Debating Whether to Extend Add/Drop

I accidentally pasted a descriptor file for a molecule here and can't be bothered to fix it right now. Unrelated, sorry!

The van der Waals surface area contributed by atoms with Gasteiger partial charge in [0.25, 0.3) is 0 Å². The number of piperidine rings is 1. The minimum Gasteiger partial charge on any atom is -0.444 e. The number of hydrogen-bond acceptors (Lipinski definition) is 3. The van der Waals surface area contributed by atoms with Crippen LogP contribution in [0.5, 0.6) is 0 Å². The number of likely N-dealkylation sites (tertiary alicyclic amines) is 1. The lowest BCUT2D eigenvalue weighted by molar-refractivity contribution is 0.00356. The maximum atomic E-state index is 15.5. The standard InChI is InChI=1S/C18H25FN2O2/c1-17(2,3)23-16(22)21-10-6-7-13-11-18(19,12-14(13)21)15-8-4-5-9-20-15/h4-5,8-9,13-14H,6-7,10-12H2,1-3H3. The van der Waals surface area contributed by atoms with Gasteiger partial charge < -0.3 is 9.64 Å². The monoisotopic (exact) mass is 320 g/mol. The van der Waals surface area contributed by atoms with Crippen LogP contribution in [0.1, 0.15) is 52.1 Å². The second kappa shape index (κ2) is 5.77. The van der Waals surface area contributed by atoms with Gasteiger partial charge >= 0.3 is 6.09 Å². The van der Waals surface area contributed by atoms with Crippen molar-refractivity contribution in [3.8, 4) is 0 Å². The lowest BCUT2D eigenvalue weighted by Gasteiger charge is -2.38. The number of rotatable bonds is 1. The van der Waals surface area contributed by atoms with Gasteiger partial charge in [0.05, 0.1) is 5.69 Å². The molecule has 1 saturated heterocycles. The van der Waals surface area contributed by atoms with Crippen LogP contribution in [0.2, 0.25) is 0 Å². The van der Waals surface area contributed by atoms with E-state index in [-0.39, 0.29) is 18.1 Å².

The add/drop period is a fundamental aspect of the academic process. During the first two weeks of each semester the registrar’s office is busier than ever. Students must quickly decide whether to stay in a challenging class, or what they will do if they cannot get in to a class they desperately need. Professors must adjust to new faces and re-adjust on a daily basis until the add/drop period is over. The add/drop period at UVM is ten academic days. The question on many students and faculty member’s minds is, is the add/drop period too long or not long enough? “My parents are going to kill me if I fail another class!” freshman Meg Lesnikoski exclaimed upon receiving her first physics grade of the semester. It is too late to drop the class and if Meg withdraws she will receive the dreaded “W” on her transcript. “This is my first grade, how was I supposed to know that I would fail in the first two weeks of school? It’s not fair!” Meg protested. Does Meg have a valid point? Is it possible for students to know enough about a course and whether it is a proper fit within the two-week add/drop period? Many students feel that the add/drop period should be extended. There are many variables that play a role when deciding to stay in a class or not. What is the professor like? How much reading is involved? Is the class at 8am? These are some of the questions students ask themselves when trying to decide whether or not a class is worth taking. It also must be considered that if one decides to stay in a class and then has to drop it later, they will be penalized. Others feel that the add/drop period should be extended in hopes that they will be able to add a class. If the period were longer maybe more students that don’t want to be in a specific course would drop it, thus making room for a student that wants to be in the class. Faculty members on the other hand feel quite the opposite. “It has been my experience that late ads very rarely – almost never – make good students. They’re people who are trying to fill a time slot or are in desperate need of credits rather than people who are taking a course because they’re interested. They rarely feel motivated to do well, and generally contribute little to the class. I think the add/drop period should be a week shorter,” Professor Thornton said. Not all professors feel this way. However, many faculty members are concerned that students will have a difficult time catching up. Depending on the course, classes can cover a great amount of material within the first two weeks, and a student walking in even a few days late may not have an easy time fully catching up. The Student Government Association passed a resolution concerning the add/drop period on the fourteenth of March. The resolution was in support of keeping the add period at ten academic days and extending the drop period an extra five academic days. By extending the drop period an extra five academic days students will have the opportunity to better evaluate the course, and decide whether or not they wish to stay in it. Students may agree that extending the drop period would help, but it is not their decision. In order to make a policy change a proposal must be passed through the Faculty Senate. The Faculty Senate has discussed a change in the add/ drop policy this year, but the issue has faded out. Justin Joffe has been president since last summer, and a part of the UVM faculty for 37 years. Joffe explained the issue is brought up occasionally from both angles, but it hasn’t changed since Joffe has been at UVM. Although there is no student vote, it is surprisingly easy to initiate policy change. If any faculty member is willing to propose a policy change and another faculty member is willing to second the proposal, the Faculty Senate will consider it. The proper committee from the senate will research the proposal, present it to the executive board and then the executive board will present the proposal to the full senate. This sounds like a sticky process, but it is quite optimistic. Joffe said that proposals often pass unanimously, and student attendance is always welcome at Faculty Senate meetings. Pertaining specifically to the add/drop proposal, there are many factors to consider. By extending solely the drop period this would limit students from adding courses after spaces open up. “Some will drop, but not be able to add another course to their load,” Joffe said. The Internet has become another factor, since the majority of courses now have syllabuses online. Students have the ability to research their classes, professors, and even text books weeks or months in advance. “Students looking harder at courses before they add is a possible solution,” Joffe stated. However, if students would like to extend the period the Faculty Senate is certainly open to suggestions. One suggestion that was made was to shorten the add/drop period. This proposal faded out as well. There is already a policy in place that allows professors to veto a student from adding a class after the first five academic days. The two reasons that a professor could do this are if a student has not obtained prerequisites or if a student has missed too many classes. In other words, if a student is not enrolled in a class during the first week, a professor has the right to not allow them to enroll. Registrar Keith Williams explained that this policy is very rarely used, but since it is in existence there would be no point in shortening the add/drop period. Williams said that it is usually the sciences that want a later drop deadline because the early classes are often used for reviewing material, and it is the arts that want an earlier drop deadline because there is a high demand on a limited amount of space. “We have a very common model,” Keith said about the UVM add/drop policy. Nearly every student makes a change to their schedule during the first two weeks of school. Even the students who have been block scheduled because of their major make changes. Those that implement the policy, such as Williams, do not see a need of change until the students see a need for change. The Student Government Association resolution is the most recent action, but it has yet to be presented to the Faculty Senate.